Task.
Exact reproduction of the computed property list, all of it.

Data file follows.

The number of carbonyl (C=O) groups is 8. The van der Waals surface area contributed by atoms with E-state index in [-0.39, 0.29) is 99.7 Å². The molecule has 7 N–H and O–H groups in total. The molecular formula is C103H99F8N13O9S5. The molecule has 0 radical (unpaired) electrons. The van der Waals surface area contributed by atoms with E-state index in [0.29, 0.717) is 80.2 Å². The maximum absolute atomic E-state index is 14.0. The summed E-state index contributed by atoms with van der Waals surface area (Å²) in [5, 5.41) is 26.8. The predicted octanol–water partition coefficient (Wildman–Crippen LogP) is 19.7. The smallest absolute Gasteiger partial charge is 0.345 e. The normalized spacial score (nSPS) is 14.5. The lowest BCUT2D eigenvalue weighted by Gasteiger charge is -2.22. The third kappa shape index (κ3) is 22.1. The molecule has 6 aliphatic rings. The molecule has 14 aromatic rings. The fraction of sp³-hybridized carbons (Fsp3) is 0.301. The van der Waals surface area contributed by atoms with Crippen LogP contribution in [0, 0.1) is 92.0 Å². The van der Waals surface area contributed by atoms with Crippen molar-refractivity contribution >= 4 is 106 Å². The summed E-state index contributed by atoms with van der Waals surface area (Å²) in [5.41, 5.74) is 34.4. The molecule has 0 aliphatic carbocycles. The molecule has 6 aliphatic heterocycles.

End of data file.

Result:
The number of carbonyl (C=O) groups is 8. The van der Waals surface area contributed by atoms with E-state index in [-0.39, 0.29) is 99.7 Å². The molecule has 7 N–H and O–H groups in total. The molecular formula is C103H99F8N13O9S5. The molecule has 0 radical (unpaired) electrons. The van der Waals surface area contributed by atoms with E-state index in [0.29, 0.717) is 80.2 Å². The maximum absolute atomic E-state index is 14.0. The summed E-state index contributed by atoms with van der Waals surface area (Å²) in [5, 5.41) is 26.8. The predicted octanol–water partition coefficient (Wildman–Crippen LogP) is 19.7. The smallest absolute Gasteiger partial charge is 0.345 e. The normalized spacial score (nSPS) is 14.5. The lowest BCUT2D eigenvalue weighted by Gasteiger charge is -2.22. The third kappa shape index (κ3) is 22.1. The molecule has 6 aliphatic rings. The molecule has 14 aromatic rings. The fraction of sp³-hybridized carbons (Fsp3) is 0.301. The van der Waals surface area contributed by atoms with Crippen LogP contribution in [0, 0.1) is 92.0 Å². The van der Waals surface area contributed by atoms with Crippen molar-refractivity contribution >= 4 is 106 Å². The summed E-state index contributed by atoms with van der Waals surface area (Å²) in [5.41, 5.74) is 34.4. The molecule has 0 aliphatic carbocycles. The molecule has 6 aliphatic heterocycles.